The aforementioned white mark from a rockfall served as the next starting point. Steven tried another line, a hard line up the center before moving to the right. In the end, he took a break and offered the lead to me. Happy to have the exercise, I led the first pitch up an obvious corner with good cracks until the protection got thin. There was plenty of traction, but the obvious holds were awkward below a small roof. Things got more difficult as I moved right and up onto lower angled stone between opposing corners (what is called an open book). I wanted to see Steven while climbed, so I set up a belay. In hindsight, it would have been just as efficient to belay after another 30 vertical feet at a small wall. Fifteen minutes and several grunts and groans later, he appeared in the cozy belay station before leading up to the short wall.
A COZY BELAY FROM WHICH TO START THE TRAVERSE
He tried another line directly above but was turned back by wet stone. The driest lines dictated the direction of the route though we ended up following my original vision (one of several obvious options). The crux was over, so I relaxed to enjoy the views. This hard-earned position boasted spectacular views of Marcy’s largest cliffs. They were lit in all their splendor as the sun finally cut through the haze that characterized the first few hours of climbing.
I looked up at a partially wet wall then south along a curving, overhanging cliff. Areas like this make exploring fun and draw me time and again. The landscape was more dramatic than I imagined. Steven paid out the rope as I ran out the line to the south on easy terrain. It got steeper as I rounded the curve and climbed on dimpled rock toward a chossy gully with overhangs and a balancing block to my right. I set up a belay after 150’, and Steven came up behind.
BEAUTIFUL VIEW ALONG THE TRAVERSE
He then tried leading a gully directly overhead, but we decided that it wasn’t a good choice on account of loose rock and poor gear. He then walked behind the balancing block (really three distinct blocks when viewed from behind) and disappeared around the corner. He found a nice vertical corner that led to low angle slab with few areas to place gear. I soon heard a distance, “On belay…!”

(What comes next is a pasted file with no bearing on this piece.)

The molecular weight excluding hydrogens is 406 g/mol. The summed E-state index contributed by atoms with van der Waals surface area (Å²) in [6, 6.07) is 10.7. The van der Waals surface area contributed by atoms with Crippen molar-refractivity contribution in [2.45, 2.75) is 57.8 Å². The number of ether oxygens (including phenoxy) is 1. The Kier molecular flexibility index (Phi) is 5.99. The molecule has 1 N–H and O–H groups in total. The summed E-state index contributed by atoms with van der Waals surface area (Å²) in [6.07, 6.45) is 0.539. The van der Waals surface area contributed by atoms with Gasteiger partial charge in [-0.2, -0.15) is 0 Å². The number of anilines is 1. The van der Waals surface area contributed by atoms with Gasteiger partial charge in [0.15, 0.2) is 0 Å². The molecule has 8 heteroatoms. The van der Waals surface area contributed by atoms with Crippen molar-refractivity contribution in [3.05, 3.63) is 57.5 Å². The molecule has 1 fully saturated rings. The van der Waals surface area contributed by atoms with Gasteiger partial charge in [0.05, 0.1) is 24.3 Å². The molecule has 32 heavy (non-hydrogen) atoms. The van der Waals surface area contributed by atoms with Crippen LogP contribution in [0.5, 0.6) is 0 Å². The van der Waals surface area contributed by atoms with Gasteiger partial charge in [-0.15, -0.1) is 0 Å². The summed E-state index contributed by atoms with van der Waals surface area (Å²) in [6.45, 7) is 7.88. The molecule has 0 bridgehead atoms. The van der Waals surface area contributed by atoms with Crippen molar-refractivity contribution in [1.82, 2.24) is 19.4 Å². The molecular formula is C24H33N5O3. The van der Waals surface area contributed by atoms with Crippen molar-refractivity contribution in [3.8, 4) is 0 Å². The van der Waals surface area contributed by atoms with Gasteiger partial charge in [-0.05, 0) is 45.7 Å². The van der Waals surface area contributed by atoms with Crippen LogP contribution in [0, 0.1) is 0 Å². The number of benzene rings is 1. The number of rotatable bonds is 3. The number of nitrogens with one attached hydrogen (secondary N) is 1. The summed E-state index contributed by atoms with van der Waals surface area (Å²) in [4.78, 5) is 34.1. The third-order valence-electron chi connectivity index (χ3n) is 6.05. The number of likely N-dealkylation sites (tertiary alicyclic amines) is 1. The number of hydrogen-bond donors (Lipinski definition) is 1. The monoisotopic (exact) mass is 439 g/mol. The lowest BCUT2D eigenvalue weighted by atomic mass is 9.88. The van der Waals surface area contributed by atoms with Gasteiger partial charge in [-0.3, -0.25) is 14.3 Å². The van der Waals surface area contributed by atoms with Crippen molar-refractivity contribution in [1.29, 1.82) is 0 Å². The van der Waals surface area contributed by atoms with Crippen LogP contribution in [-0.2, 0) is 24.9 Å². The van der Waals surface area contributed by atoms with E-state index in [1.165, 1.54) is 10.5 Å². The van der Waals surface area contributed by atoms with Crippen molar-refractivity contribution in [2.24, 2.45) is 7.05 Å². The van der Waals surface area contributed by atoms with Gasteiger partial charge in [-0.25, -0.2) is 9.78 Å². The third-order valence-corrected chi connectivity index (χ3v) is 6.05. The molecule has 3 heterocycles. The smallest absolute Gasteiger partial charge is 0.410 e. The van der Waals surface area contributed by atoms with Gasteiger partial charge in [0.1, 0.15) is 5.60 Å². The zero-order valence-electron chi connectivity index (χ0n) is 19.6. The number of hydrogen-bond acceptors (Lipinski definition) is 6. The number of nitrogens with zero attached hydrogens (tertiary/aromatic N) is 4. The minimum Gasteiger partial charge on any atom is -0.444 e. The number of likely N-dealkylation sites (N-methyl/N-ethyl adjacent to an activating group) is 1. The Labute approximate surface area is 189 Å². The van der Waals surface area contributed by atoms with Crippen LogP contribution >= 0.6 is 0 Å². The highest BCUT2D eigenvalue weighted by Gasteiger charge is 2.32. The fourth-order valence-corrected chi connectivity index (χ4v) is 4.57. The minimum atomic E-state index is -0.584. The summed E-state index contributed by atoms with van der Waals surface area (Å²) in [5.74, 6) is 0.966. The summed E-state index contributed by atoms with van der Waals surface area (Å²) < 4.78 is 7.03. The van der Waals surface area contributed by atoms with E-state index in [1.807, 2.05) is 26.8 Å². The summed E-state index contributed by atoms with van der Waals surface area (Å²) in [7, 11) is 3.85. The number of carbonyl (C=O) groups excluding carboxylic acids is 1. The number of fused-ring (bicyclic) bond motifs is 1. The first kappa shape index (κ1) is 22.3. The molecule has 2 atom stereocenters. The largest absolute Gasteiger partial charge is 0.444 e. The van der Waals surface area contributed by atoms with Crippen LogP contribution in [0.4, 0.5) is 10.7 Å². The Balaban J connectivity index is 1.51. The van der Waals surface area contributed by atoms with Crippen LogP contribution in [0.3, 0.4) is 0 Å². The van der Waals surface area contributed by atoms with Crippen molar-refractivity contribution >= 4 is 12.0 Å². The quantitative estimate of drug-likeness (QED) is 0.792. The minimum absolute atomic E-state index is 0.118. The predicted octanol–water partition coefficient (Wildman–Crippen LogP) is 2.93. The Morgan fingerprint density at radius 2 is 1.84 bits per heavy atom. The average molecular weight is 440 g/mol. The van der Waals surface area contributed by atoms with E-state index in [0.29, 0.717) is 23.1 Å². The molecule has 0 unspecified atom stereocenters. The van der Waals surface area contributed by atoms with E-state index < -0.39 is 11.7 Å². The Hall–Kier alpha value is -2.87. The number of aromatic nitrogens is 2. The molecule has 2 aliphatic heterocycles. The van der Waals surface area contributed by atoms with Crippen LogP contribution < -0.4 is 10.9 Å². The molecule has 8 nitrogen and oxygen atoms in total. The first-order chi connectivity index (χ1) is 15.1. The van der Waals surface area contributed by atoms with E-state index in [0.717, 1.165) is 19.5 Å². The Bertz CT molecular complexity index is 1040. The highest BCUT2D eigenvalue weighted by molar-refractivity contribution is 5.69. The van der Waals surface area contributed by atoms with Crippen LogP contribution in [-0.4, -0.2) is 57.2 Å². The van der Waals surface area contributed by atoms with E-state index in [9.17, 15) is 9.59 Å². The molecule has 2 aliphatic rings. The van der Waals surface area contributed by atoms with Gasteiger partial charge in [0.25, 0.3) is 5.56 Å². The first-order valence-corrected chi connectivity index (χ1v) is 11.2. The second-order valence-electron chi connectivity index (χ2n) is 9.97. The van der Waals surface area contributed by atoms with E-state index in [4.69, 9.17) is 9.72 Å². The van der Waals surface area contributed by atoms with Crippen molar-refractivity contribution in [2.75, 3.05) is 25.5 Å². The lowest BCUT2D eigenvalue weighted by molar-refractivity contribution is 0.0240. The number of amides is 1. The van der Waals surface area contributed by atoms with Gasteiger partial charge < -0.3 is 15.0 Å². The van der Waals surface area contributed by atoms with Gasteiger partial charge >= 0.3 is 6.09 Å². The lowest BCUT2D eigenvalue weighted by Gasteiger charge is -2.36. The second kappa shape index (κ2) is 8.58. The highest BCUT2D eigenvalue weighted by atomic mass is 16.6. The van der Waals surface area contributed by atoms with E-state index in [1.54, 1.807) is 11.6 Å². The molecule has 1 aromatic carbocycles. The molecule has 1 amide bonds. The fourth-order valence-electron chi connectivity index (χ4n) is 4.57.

I looked up from the top of the crack and saw the rope disappeared up another small ledge after the runout section. Steven was nowhere to be seen, but the trees moved from his tight alcove. We then rappelled along the southern side over vertical walls and moderately angled sections of slab. One could climb some short easy lines in this area if one had the interest. A second rappel placed us back at our packs at 5:00 PM.
With the multiple starts and route finding issues, our climb lasted 6.5 hours. With the route behind us, it was time to pack, eat, and contemplate the bushwhack back to Marcy. I tallied the hours in my head and knew we were in for a long day.
We reached the Marcy walls at around 6:30 PM and the Phelps Trail around 7:00 where we ran into a large group of scouts en route to Slant Rock. We scampered by them after a quick chat and reached the great glacial erratic as darkness crept over the land. The low hiss of the stove and a warm of a meal (and coffee) revived us for the haul back to the Garden.
It was 12:45 AM when the parking lot fell underfoot. I tallied the average for the trips with Steven over the last two years: 20.5 hours. Someday we’ll enjoy a day of fewer than 20 hours. When? I don’t know, but hopefully soon.
This wrapped up the exploration of one of the last major walls in the Gorge that has drawn my attention. We spied other lines, but the area now has a moderately familiar feel. The new route, Paws Off (5.8 YDS) was the perfect first addition and demonstrated that it is a harder wall than I first thought. We learn a lesson about the area or, more importantly, about ourselves new during every trip.
BALANCING BLOCK AND COOL VIEW SOUTH
safely. The weather was warmer than forecast—nicely in the 20’s or 30’s with full sun and a light wind. This is how I want to end every ice climbing season!
Prior Trips to Panther Gorge